Hardware Matters When it Comes to Microgrids

With all the hype today about new kinds of super smart software incorporating concepts such as the Internet of Things (IoT), artificial intelligence (AI) and machine learning, it is easy to forget about the critical role that actual hardware physical assets play in creating microgrids and other forms of distributed energy resources (DER) aggregation and optimization. 

Without the generators, solar photovoltaics (PV) panels and energy storage devices that underpin any power supply option – not to mention ancillary infrastructure such as switchgear, distribution infrastructure and relays – there is no microgrid. While it is true that advances in software are enabling new use cases and can help squeeze more value out of physical assets, companies such as Encorp focus on the controls through an elegant hardware-based architecture that is robust and based on proven experience over the last 30 years of technology development. 

When designing a microgrid or a virtual power plant, key questions arise that revolve around hardware provided by many manufacturing partners. Some of these partners may have their own software to help enable assets to function properly. Many DER assets themselves come with some set of controls.

While these micro-controllers can optimize each individual asset, they still need a master set of controls to ensure the system is operating as efficient as possible. In essence, Encorp’s Egility controls platform is a controller controlling controllers. While this phrase is redundant, it captures what a microgrid is all about. Orchestrating a diverse pool of generation, storage and load assets in a way that enable any project’s goals to be met in a concrete and hard way. It is no accident that resilience is often described as “grid hardening.”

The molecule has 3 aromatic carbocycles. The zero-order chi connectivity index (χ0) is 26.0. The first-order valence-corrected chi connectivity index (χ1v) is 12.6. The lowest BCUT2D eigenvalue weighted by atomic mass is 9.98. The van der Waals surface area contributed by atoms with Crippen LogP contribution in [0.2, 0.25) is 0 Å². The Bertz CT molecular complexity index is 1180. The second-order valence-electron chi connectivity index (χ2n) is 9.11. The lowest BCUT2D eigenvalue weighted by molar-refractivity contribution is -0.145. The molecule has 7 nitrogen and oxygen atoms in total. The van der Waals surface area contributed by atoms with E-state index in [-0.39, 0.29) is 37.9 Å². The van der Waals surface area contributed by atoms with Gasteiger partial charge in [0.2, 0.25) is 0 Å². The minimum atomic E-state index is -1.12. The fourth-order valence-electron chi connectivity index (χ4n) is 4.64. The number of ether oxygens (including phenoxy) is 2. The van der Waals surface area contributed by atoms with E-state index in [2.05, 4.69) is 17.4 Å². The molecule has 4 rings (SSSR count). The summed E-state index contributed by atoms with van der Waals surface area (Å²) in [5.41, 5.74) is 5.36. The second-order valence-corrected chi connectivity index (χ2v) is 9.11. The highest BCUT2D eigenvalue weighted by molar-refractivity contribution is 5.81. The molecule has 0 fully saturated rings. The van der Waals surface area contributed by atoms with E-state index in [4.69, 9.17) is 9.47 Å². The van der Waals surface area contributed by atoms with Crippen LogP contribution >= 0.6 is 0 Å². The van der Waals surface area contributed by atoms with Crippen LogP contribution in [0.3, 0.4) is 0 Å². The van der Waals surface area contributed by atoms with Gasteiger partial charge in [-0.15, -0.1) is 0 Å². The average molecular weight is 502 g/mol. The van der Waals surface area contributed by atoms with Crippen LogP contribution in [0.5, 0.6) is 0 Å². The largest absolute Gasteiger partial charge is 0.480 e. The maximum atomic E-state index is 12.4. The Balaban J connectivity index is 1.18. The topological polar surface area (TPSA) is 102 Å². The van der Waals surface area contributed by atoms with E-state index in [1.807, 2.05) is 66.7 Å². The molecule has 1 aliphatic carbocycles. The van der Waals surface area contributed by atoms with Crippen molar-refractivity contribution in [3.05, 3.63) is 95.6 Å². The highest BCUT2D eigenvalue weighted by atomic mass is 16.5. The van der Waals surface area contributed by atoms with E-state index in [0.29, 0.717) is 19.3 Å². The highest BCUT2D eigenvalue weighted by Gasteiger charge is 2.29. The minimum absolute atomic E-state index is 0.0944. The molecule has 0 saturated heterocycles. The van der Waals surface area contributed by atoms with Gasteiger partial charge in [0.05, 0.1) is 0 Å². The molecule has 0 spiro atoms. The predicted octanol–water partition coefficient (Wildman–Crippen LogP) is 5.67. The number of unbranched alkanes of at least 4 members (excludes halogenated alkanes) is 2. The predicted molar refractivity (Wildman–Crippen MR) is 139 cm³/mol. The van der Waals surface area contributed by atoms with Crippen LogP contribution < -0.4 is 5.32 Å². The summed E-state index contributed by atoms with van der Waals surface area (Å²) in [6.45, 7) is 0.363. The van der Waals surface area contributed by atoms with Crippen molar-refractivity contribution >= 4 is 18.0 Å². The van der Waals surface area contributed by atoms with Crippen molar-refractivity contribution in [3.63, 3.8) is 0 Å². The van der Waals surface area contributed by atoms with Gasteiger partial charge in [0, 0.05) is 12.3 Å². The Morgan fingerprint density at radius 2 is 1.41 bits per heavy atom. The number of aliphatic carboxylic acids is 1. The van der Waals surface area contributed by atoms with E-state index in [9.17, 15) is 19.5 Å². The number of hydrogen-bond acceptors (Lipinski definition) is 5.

Hardware remains the backbone of any microgrid or other form of energy infrastructure project. Controls, incorporating software, can be viewed as a complex overlay that helps complex forms of optimization. Yet this software is only as a good as it is in managing and direction various hardware assets. 

Most microgrids are retrofits. They therefore incorporate various vintages of technology, often from the same manufacturer. It is only through years of experience that engineers can design, install and then operate and maintain such diverse assets into a seamless and smoothly operating microgrid systems. In the past, integration was a major challenge for controls, since such hardware assets were not designed to necessarily be bundled together and operate as a system. The beauty of the learning curve is that it is ow recognized that microgrids can be evolutionary and controls can be upgraded incrementally as technology advances.

Common points of failure with microgrids include battery systems not quite ready for prime time, older generators that have not been properly maintained and software systems based on novel controls strategies but not fully vetted in real world operating environments. Other simmering debates in the microgrid controls space include whether it is better to offer a proprietary system or an offering that consists of off-the-shelf components.

Encorp has navigated through these changes over the last 30 years with a hybrid approach that leans on time tested engineering principles that value hardware, but which seeks to incorporate new software algorithms that boost value without comprising the integrity of the underlying hardware components. 

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